Facts about Gout
- Gout is a type of arthritis that causing inflammation, usually a?ects one joint at a time, often the joint in the big toe, which occurred suddenly. It is caused by deposition crystals of uric acid in the joints.
- The crystals irritate the tissues in the joints to cause inflammation, swelling and pain. However, in severe gout, many other joints can also be affected. This is known as polyarticular gout. The pain is likely to be most severe within the first 12 to 24 hours after it begins.
- Triggers for attacks include surgery, dehydration, drinking sweetened with sugar or high-fructose syrup, alcohol, red meat and seafood.
- Chronic gout treated with medications that can lower the levels of uric acid in the body. If left untreated, gout can cause irreversible damage with kidney problems and deposition of uric acid in tissues.
- Men are more likely to get affected than women, but women become increasingly susceptible to gout after menopause.
Treatment of Gout
When gout pain experienced is mild, infrequent and not serious, it can be treated with diet and lifestyle changes. However, when the attacks became frequent, the uric acid level is very high, the production of kidney stones, the formation of tophi or there is evidence of joint damage, the treatment usually involves medications.
Selected remedy will be based on current health and the severity of gout. Gout medications can be used to treat acute attacks, lower the uric acid levels in the blood, prophylactic medications are used to reduce the risk of recurrent attacks in the first six months of treatment and medication to reduce the risk of complications from gout, such as the development of tophi (small lumps forming under the skin) from urate crystal deposits.
Types of Medication
- Non-steroidal anti-inflammatory drugs (NSAIDs). Eg : ibuprofen, naproxen and indomethacin
NSAIDs may control inflammation and pain in the affected joint. Doctor may prescribe a higher dose to stop an acute attack, followed by a lower daily dose to prevent recurrent attacks in the future. . It can relieve a gout attack quickly (within 12-24 hours). However, NSAIDs are used only in a short period only.
If you’re unable to take NSAIDs, your doctor may recommend colchicine, a drug that is effective in reducing gout pain especially when given during an acute attack. Doctor may prescribe a lower daily dose of colchicine to prevent recurrent attacks in the future.
Corticosteroid such as prednisone may control gout inflammation and pain. Corticosteroids are generally reserved for people who cannot take either NSAIDs or colchicine.
Medications to reduce the risk of complications associated with gout. Options include:
- Uric-acid-lowering medications.
Drugs called xanthine oxidase inhibitors, such as allopurinol. This medication may limit the amount of uric acid in the blood. Allopurinol is a commonly used medication to prevent gout attacks. Allopurinol does not have any effect during a gout attack and it’s not a painkiller. Allopurinol should not be started at the beginning of an attack of gout. Normally, allopurinol will be given 1 to 2 weeks after the attack. It works by reducing levels of uric acid in the blood. It takes about 2-3 months to be fully effective. It should be taken daily to maintain normal levels of uric acid to prevent gout attacks. As a general rule, allopurinol commonly given to:
- Patients who have had two or more attacks of gout within a year.
- Have one or more tophi (small lumps forming under the skin)
- Have any joint or kidney damage due to gout.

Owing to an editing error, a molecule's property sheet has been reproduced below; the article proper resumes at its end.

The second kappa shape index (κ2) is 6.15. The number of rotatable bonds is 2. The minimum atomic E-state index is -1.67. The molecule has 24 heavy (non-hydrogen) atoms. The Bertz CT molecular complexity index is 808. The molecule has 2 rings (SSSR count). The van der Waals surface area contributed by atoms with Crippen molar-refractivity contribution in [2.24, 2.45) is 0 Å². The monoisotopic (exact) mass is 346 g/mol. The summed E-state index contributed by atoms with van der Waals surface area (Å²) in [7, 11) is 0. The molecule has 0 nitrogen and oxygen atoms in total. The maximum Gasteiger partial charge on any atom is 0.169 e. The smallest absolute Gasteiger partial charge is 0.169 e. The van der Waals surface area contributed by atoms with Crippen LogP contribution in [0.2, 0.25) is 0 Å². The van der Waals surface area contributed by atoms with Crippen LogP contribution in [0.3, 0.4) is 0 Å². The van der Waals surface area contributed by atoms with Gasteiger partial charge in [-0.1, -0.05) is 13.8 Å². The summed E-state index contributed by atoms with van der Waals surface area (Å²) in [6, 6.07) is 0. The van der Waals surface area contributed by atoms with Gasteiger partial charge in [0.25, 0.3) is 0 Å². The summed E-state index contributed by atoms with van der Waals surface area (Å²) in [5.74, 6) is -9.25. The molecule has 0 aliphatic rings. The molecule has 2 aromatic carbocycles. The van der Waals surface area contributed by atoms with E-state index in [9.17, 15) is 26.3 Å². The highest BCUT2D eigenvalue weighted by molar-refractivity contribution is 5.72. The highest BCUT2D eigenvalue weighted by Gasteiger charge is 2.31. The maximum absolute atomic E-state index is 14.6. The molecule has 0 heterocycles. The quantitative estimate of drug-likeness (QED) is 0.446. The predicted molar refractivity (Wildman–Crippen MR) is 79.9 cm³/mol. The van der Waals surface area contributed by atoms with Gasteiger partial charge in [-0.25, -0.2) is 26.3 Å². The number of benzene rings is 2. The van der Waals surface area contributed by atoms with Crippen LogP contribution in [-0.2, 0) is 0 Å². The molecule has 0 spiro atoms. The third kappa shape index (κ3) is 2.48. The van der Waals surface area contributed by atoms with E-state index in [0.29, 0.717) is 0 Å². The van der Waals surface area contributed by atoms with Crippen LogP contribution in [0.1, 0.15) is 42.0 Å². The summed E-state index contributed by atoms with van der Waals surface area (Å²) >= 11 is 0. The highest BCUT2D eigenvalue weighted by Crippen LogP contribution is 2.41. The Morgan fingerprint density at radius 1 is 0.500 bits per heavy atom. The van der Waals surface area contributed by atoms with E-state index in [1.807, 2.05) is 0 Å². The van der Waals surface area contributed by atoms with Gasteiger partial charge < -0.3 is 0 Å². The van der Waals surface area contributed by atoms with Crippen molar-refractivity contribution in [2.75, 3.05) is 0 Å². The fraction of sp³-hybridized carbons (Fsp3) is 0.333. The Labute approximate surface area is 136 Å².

- There is one or more kidney stones are formed from uric acid.
- Medications that can improves uric acid removal such as probenecid.
Normally, this drug is particularly appropriate when allopurinol is poorly tolerated. It enhances the ability of the kidney to remove uric acid from the body. This may lower uric acid levels and reduce the risk of gout, but the level of uric acid in the urine may be increased.
Side Effects of Medications
To reduce the risk of serious side effects, doctor will try to find the lowest dose that controls symptoms of gout and giving steroids for the shortest possible time.
Type of medicine
|Non-steroidal anti-inflammatory drugs (NSAIDs)||abdominal pain, bleeding and ulcers|
|Colchicine||nausea, vomiting and diarrhea|
|Corticosteroids||decreased ability to fight infection|
|Allopurinol||ash and low blood counts|
|Probenecid||rash, abdominal pain and kidney stone formation|
Please inform and discuss with your doctor or pharmacist if you are experience any side effects of the medications so that the appropriate treatment may be given to control the illness.
Tips To Prevent Gout Attacks
- Ensure high fluid intake. Take at least 8 to 16 glasses (about 2 to 4 liters) of fluid per day. Limit the amount of sugar-sweetened soft drinks/carbonated.
- Limit or avoid alcohol consumption. Drinking too much alcohol can cause uric acid to build up.
- Eat a balanced diet with preferred fruits, vegetables, whole grains and low-fat foods.
- Get protein diet from low-fat dairy products. Avoid diets with a high protein intake and foods rich in purines, such as liver and seafood.
- Regular exercise and smoking cessation should be encouraged.
- Maintain a desirable body weight. Losing weight may reduce uric acid levels in the body.
- Mayoclinic.org. Gout Definition-Diseases and Conditions. Retrieve fromhttp://www.mayoclinic.org/diseases-conditions/gout/basics/definition/con-20019400
- Mayoclinic.org. Gout Definition-Diseases and Conditions. Retrieve fromhttp://www.mayoclinic.org/diseases-conditions/gout/basics/treatment/con-20019400
- Medicinenet.com.Gout (Gouty arthritis). Retrieve from http://www.medicinenet.com/gout_gouty_arthritis/article.htm
- Patient.co.uk.Gout.Retrieve from http://www.patient.co.uk/health/gout-leaflet
|Last Reviewed||:||05 January 2015|
|Writer/Translator||:||Atika Mahfuza bt. Mahbub|
|Accreditor||:||Norhayati bt. Musa|